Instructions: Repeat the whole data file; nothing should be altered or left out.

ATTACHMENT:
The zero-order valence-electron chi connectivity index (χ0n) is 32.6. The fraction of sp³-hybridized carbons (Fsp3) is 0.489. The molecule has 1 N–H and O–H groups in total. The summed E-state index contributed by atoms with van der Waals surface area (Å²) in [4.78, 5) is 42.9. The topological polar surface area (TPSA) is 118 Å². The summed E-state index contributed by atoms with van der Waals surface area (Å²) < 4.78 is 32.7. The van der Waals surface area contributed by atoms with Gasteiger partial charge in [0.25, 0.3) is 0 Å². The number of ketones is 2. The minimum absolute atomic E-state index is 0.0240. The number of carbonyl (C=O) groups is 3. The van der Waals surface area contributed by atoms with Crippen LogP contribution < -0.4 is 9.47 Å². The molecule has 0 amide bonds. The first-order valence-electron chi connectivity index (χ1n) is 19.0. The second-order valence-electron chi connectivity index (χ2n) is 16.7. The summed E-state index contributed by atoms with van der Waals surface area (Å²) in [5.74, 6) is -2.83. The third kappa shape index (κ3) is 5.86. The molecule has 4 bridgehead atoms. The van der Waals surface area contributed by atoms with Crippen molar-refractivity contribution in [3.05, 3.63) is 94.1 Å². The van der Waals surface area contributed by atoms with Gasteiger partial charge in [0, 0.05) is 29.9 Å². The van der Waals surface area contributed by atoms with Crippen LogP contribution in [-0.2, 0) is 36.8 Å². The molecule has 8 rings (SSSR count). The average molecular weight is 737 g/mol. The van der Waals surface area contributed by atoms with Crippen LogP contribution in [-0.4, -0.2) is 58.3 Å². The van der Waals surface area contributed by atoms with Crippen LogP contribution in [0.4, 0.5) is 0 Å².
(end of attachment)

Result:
The zero-order valence-electron chi connectivity index (χ0n) is 32.6. The fraction of sp³-hybridized carbons (Fsp3) is 0.489. The molecule has 1 N–H and O–H groups in total. The summed E-state index contributed by atoms with van der Waals surface area (Å²) in [4.78, 5) is 42.9. The topological polar surface area (TPSA) is 118 Å². The summed E-state index contributed by atoms with van der Waals surface area (Å²) < 4.78 is 32.7. The van der Waals surface area contributed by atoms with Gasteiger partial charge in [0.25, 0.3) is 0 Å². The number of ketones is 2. The minimum absolute atomic E-state index is 0.0240. The number of carbonyl (C=O) groups is 3. The van der Waals surface area contributed by atoms with Crippen LogP contribution < -0.4 is 9.47 Å². The molecule has 0 amide bonds. The first-order valence-electron chi connectivity index (χ1n) is 19.0. The second-order valence-electron chi connectivity index (χ2n) is 16.7. The summed E-state index contributed by atoms with van der Waals surface area (Å²) in [5.74, 6) is -2.83. The third kappa shape index (κ3) is 5.86. The molecule has 4 bridgehead atoms. The van der Waals surface area contributed by atoms with Crippen molar-refractivity contribution in [3.05, 3.63) is 94.1 Å². The van der Waals surface area contributed by atoms with Gasteiger partial charge in [0, 0.05) is 29.9 Å². The van der Waals surface area contributed by atoms with Crippen LogP contribution in [-0.2, 0) is 36.8 Å². The molecule has 8 rings (SSSR count). The average molecular weight is 737 g/mol. The van der Waals surface area contributed by atoms with Crippen LogP contribution in [-0.4, -0.2) is 58.3 Å². The van der Waals surface area contributed by atoms with Crippen LogP contribution in [0.4, 0.5) is 0 Å².